Last week at Serious Eats, Blake Royer tackled an Alice Waters’ recipe that had been recently featured in The Wall Street Journal. Royer commented in his piece that he was unable to find emmer pasta as prescribed by Waters, the woman whose Chez Panisse gave birth to the organic food movement. Royer describes the topping as a bruschetta, writing:
That’s also the idea with this Alice Waters recipe, but she adds a little more panache to the proceedings with a vinegar-garlic paste in a mortar and pestle that adds a garlicky, tart base to deepen the flavor and accentuate the tomatoes.
I’ve made bruschetta pasta before with balsamic vinegar base. Using red wine vinegar never occurred to me as an option.
Royer wrote that he had difficulty finding emmer pasta, which seems slightly difficult to believe when you live in Chicago. He ran with whole wheat. Because I have access to Flour City Pasta, emmer pasta is possible.
WHAT WORKED: The red wine vinegar offered a nice alternative to my typical go to: balsamic.
WHAT DIDN’T WORK: The heirloom tomatoes. I could have used romas or a tomato on the vine and had similar results. I didn’t really taste the difference here.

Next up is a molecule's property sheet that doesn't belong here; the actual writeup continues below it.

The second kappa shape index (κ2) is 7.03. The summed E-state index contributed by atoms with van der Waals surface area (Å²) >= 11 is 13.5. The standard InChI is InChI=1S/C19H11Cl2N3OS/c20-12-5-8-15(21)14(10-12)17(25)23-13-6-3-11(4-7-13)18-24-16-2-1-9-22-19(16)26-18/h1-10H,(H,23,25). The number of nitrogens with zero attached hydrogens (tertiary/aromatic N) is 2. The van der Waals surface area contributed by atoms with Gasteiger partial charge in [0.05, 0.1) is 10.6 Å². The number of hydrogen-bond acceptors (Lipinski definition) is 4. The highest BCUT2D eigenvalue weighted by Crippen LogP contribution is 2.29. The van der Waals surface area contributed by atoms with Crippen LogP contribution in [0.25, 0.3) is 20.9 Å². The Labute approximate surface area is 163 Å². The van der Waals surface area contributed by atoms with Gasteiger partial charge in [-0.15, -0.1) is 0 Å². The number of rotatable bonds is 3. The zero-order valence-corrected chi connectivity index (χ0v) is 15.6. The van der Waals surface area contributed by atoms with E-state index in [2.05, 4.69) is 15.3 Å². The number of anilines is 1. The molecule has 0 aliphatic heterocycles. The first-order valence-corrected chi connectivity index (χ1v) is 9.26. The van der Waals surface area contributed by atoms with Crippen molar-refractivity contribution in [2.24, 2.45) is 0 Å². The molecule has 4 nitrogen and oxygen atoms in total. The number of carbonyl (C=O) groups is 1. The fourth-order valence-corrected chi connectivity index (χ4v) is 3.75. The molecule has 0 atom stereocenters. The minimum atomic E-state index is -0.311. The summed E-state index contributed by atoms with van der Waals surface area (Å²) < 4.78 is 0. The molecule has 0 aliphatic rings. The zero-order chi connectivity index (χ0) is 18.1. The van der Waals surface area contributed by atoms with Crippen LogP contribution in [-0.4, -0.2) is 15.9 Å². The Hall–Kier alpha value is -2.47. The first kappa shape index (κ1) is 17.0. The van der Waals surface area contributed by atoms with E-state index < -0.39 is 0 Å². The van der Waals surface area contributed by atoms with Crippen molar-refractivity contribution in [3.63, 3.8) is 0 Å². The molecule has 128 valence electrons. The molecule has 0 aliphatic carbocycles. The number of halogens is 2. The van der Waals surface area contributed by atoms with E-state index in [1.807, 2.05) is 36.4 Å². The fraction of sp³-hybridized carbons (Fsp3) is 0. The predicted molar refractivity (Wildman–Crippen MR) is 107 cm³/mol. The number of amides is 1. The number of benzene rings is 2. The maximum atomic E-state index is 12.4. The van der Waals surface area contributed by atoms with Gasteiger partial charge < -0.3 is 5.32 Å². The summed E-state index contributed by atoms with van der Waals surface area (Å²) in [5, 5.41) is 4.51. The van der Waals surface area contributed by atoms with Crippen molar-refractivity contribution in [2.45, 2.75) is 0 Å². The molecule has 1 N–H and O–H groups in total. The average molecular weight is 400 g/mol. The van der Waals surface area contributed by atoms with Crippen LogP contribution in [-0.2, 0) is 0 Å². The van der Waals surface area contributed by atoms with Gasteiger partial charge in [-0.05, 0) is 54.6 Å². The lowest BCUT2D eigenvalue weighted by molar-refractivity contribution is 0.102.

WHAT DID THE WIFE SAY: She seemed to enjoy it. She was having difficulty with The Kid tonight.
WILL IT MAKE ANOTHER APPEARANCE: Very likely, but it’s all dependent on the quality of the fruit.
Alice Waters’ emmer pasta with tomato vinaigrette
By Alice Waters via Blake Royer
- 2 cloves garlic, peeled
- 2 1/2 teaspoons red wine vinegar
- 1 1/2 pounds ripe heirloom tomatoes , cored and cut into 1/2-inch dice
- 1/2 cup torn basil leaves
- 1/2 pound farro pasta or whole-wheat long pasta
- 1/3 cup extra-virgin olive oil, plus extra as needed
In a mortar and pestle, combine the garlic with a good pinch of salt and pound into a smooth paste. Stir in the vinegar.
Combine the garlic-vinegar mixture with the chopped tomatoes and half the basil. Cover and marinate for 15-20 minutes.
In the meantime, bring a large pot of salted water to boil. Add the pasta and cook until al dente, reserving 1 cup of pasta cooking water before draining well.
Season the tomatoes with salt to taste, then add the oil. Add the hot cooked pasta and toss well to combine. Adjust the consistency of the sauce with the pasta cooking water and more oil (if desired); season to taste with salt and perhaps a splash of vinegar.
Add the remaining basil leaves and serve warm.